Amazon is currently the big bear of Cloud Computing Platforms. It’s web services division has proved disruptive and consistently shown innovation and breadth of services within its platform. It is growing at a rapid rate. Forty per cent of Amazon’s cross revenues are from its 3rd party merchants. Amazon Web Services is an extension of this. The core Amazon site uses its own web services to build the Amazon pages on the fly, dynamically. This results in approximately 2-300 Amazon Web Service calls. In short, it eats its own dog food.
Why are Amazon good at this ?
1. They have a deep level of technical expertise that has come from running one of the largest global online consumer marketplaces.
2. This has lead to a culture of Scale and Operational excellence.
3. They have an appetite for low margin, high volume business, and more importantly the understand it fully.
Lets look at the competition. Microsoft certainly can satisfy the first point from the list above, but will probably have to buy the second, and certainly have not in their history demonstrated that they have the third. For this reason we cannot expect Azure to be an instant Amazon competitor. What about RackSpace ? Well they can satisfy 1,and to a lesser extent 2, but again it is not clear that they have currently fully assimilated point 3. IBM have both 1 and 2 but again fall down point 3. Currently Amazon are unique in the combination of what they provide, how they provide it, and how they price and make money for it.
The core ethos of the Amazon CTO, Werner Vogels, is that “everything breaks all the time“, and it is with this approach that they build their infrastructure. Amazon currently have 3 worldwide data centers. One on the east coast, one on the west coast, and one in Ireland. The intent is to have at least another in AsiaPac. Each data centre is on a different flood plain, different power grid, and has different bandwidth provider to ensure redundancy. If S3 is used to store data then 6 copies of the data are stored. In short, the infrastructure is built to be resilient.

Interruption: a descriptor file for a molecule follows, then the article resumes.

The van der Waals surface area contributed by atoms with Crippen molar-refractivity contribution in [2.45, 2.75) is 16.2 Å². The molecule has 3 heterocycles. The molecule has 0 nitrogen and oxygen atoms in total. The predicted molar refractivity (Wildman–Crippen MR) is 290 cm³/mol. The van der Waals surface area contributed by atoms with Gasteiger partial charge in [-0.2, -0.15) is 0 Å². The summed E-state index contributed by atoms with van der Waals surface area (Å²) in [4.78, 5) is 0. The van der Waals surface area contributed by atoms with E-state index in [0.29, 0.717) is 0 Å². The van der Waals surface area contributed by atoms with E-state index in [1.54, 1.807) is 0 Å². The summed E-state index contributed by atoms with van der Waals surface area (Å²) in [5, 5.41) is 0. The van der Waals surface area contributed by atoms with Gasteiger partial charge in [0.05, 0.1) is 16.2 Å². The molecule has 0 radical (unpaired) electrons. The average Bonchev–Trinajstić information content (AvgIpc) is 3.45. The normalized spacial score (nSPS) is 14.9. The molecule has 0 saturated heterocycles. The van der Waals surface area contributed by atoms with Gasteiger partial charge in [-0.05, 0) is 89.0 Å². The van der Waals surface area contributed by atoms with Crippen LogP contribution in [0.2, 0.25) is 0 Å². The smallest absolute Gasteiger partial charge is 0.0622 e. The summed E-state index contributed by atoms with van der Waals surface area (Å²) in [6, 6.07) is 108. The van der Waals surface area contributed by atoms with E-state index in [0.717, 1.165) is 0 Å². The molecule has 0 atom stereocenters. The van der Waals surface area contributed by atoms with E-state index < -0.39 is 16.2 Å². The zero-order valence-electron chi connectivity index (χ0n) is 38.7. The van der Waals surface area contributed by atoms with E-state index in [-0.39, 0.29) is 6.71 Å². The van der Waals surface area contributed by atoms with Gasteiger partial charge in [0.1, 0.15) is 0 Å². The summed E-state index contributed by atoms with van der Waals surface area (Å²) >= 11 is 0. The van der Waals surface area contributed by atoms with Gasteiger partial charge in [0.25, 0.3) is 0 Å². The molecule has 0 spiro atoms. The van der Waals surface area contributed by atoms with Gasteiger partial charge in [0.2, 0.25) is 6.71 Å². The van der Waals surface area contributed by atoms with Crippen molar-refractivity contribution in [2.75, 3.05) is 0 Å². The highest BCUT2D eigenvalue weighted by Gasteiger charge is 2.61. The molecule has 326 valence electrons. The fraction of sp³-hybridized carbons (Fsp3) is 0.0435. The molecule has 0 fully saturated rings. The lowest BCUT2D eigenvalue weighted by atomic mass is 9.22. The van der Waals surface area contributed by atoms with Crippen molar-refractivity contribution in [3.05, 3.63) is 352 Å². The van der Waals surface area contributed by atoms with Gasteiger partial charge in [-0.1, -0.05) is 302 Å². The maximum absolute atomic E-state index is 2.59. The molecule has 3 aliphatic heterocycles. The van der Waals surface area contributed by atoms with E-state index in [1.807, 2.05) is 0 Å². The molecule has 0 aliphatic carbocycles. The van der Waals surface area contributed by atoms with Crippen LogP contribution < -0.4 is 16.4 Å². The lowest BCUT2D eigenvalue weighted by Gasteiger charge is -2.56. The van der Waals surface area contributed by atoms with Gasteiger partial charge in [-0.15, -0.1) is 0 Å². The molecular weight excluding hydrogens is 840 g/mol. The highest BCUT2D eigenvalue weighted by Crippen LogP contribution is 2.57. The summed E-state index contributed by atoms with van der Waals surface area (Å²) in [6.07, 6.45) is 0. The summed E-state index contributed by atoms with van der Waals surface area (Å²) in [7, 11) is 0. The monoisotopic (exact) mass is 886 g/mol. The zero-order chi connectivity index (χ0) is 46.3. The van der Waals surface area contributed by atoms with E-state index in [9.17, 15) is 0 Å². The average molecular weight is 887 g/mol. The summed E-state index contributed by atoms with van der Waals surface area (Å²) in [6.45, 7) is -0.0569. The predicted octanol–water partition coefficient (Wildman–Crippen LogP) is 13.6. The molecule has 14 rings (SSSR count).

This does not mean there will not be outages. We know that this has occurred not just for Amazon but for other prominent online companies as well. Amazon’s SLA guarantees 99.95% uptime for EC2 and 99.9% for S3. What does this mean in terms of downtime ? Well this is approximately 4 hours and 23 minutes per year. Not good enough ? Well reduced downtime costs and I know many, many enterprise organisations who could only dream of having downtime as low as this. Chasing 5 9’s availability is in many ways chasing the dream. Achieving it is often more costly than the cost of outages it is meant to protect. Amazon already provides a services health dashboard for all it’s services, something Google also seems set to do. It is set to provide additional monitoring services later in the year (along with auto-scaling and load balancing services) that make the core services even better.
Amazon has proved that as soon as you take away the friction of hardware you breed innovation.The Animoto use case is a good example of this, as is their case study on the Washington Post. There are more Amazon case studies here.
Right now, for my money, Amazon is on its own for what it is providing. Sure other companies provide hosting, and storage, and for many users they will be good enough, but for the sheer innovation and breadth of integrated services coupled with the low cost utility compute model, Amazon stands alone.